There are twelve months in a year. How many months have you lived through?

By now, anywhere from 120 to 168 months.

January is named after the Roman god Janus. He had two faces and could look forward and backward. March is named after the god Mars. July is named for the famous emperor Julius Caesar. September, October, November, and December are derived from the Latin numbers for seven, eight, nine, and ten.

I think it’s time to invent a new month.

Middle School Writing Prompt -- How many months have you lived through already? Tired of the old months? Name a new one and give it some holidays or special days.

Now it’s your turn: Invent a new month and name it. What season will you put it in? What holidays, events, or special days will you develop for your new month? If you’d like to, you can draw or paint a picture to go on a calendar for your new month.

Copyright © 2015 by Sharon Watson
Original image courtesy of graphicstock.com

Do you have an idea for a writing prompt? Contact Sharon Watson by clicking here.

Teachers, connect with Sharon on Facebook or Pinterest!


Drop the Drama: Help Stuggling Writers Jump These 5 Hurdles Are your writers struggling? Do you wish you could figure out why your children won’t write? Would you love to have a peaceful writing class experience?

Help your struggling writers—and you!—by identifying five hurdles to writing. Then learn practical actions you can take against those hurdles.

This article by me in The Old Schoolhouse magazine is also loaded with links to other helpful posts that will give you and your writers some welcome relief.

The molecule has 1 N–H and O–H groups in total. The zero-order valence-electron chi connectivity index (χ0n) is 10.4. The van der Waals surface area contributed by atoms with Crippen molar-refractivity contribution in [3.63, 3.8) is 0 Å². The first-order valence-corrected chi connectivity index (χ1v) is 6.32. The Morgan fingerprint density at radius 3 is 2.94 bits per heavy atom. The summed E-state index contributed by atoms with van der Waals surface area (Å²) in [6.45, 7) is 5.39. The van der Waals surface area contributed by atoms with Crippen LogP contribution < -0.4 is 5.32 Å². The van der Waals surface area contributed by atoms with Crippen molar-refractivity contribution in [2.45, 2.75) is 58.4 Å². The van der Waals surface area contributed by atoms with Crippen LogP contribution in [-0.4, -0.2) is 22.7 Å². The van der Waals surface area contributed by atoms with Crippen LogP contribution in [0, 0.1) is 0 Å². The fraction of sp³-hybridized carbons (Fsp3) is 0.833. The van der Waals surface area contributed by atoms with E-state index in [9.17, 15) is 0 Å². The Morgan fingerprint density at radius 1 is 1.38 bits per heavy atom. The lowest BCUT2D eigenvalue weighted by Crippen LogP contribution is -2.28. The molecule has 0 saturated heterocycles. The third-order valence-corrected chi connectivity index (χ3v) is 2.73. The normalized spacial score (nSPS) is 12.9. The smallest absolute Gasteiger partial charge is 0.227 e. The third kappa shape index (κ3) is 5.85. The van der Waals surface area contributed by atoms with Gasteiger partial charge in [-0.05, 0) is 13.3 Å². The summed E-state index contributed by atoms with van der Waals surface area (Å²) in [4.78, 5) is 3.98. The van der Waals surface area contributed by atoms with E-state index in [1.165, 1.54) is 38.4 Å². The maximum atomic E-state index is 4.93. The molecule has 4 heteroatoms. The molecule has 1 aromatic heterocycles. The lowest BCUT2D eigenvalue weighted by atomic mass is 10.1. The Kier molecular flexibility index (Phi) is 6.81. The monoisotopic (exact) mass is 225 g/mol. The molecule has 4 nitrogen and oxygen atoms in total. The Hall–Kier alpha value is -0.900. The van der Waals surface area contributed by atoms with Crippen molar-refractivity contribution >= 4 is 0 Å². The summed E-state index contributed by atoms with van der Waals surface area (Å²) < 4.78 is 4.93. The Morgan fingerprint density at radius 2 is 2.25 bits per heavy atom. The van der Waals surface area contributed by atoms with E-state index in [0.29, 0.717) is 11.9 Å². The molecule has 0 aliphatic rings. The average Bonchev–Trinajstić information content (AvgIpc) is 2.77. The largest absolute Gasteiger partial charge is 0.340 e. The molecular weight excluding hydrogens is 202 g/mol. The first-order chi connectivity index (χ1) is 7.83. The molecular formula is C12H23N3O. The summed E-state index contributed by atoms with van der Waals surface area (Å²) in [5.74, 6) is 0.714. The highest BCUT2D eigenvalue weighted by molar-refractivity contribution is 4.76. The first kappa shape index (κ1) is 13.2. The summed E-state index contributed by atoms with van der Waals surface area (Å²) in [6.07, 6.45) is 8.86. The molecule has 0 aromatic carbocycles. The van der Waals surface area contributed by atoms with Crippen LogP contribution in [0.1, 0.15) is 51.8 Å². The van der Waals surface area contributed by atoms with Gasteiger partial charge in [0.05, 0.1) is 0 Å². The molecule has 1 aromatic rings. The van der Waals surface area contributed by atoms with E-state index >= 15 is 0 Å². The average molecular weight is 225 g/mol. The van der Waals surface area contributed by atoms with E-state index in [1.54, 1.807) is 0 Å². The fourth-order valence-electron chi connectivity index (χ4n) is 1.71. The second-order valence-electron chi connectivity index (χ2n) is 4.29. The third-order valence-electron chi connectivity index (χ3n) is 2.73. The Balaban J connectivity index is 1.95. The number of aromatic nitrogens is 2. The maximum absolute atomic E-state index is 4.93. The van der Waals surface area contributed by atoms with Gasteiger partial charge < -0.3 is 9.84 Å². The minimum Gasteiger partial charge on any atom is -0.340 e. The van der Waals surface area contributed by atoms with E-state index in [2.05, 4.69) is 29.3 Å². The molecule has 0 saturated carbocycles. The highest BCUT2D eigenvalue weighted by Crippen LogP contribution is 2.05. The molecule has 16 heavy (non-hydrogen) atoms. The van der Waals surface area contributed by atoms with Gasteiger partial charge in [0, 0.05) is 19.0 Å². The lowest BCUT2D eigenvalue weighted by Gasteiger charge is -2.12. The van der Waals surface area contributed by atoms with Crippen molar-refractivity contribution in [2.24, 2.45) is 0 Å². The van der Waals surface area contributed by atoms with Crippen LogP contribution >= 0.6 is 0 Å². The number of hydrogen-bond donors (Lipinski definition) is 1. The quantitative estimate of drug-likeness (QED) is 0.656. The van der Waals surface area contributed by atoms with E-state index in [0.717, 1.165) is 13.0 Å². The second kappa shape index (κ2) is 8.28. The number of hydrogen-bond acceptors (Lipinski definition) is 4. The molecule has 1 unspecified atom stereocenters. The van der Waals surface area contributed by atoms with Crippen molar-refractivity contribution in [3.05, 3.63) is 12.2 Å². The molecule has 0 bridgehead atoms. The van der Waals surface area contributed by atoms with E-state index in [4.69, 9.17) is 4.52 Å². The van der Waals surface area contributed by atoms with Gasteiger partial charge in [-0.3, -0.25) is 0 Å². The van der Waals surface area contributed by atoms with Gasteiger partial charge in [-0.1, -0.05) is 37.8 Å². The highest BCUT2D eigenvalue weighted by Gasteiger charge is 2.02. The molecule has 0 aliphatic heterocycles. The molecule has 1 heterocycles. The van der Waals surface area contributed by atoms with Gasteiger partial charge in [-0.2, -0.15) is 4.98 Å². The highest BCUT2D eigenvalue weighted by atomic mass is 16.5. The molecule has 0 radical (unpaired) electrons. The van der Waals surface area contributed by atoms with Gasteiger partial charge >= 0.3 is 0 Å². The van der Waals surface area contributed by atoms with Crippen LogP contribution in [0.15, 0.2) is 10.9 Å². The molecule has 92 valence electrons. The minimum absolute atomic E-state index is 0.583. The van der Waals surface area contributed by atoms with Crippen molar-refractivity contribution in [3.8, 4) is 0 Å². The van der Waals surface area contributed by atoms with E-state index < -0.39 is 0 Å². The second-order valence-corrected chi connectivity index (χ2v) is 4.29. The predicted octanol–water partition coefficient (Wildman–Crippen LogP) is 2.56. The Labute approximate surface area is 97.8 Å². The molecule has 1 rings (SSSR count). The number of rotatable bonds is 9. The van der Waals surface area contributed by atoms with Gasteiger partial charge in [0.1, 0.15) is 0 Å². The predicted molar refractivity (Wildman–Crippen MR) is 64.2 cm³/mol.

Click here to drain some of the tension from your writing class



Frustrated that your students don’t finish an essay or don’t know the steps to complete one? Worry no more! Click here for my latest article in The Informer about a super-practical writing schedule you WILL use!

Want daily writing prompts to tempt reluctant writers and delight eager ones? Find out more about Sharon’s daily writing prompts posted on SchoolhouseTeachers.com under “Dailies” or click here.

Get three FREE writing lessons by subscribing to Writing with Sharon Watson! Use the Subscribe form in the column to the right.

the-power-in-your-hands writing-fiction-in-high-school Check out the innovative The Power in Your Hands: Writing Nonfiction in High School for your complete high school writing curriculum needs. If you have a storyteller at home, try Writing Fiction [in High School] with hundreds of examples from popular fiction and classical literature.

Jump InGet your middle school student ready for high school with this popular writing curriculum from Writing with Sharon Watson, published by Apologia! Featured in Cathy Duffy’s 102 Top Picks for Homeschool Curriculum, Jump In will prepare and even amuse your students as they learn the fundamentals of effective essay writing and storytelling.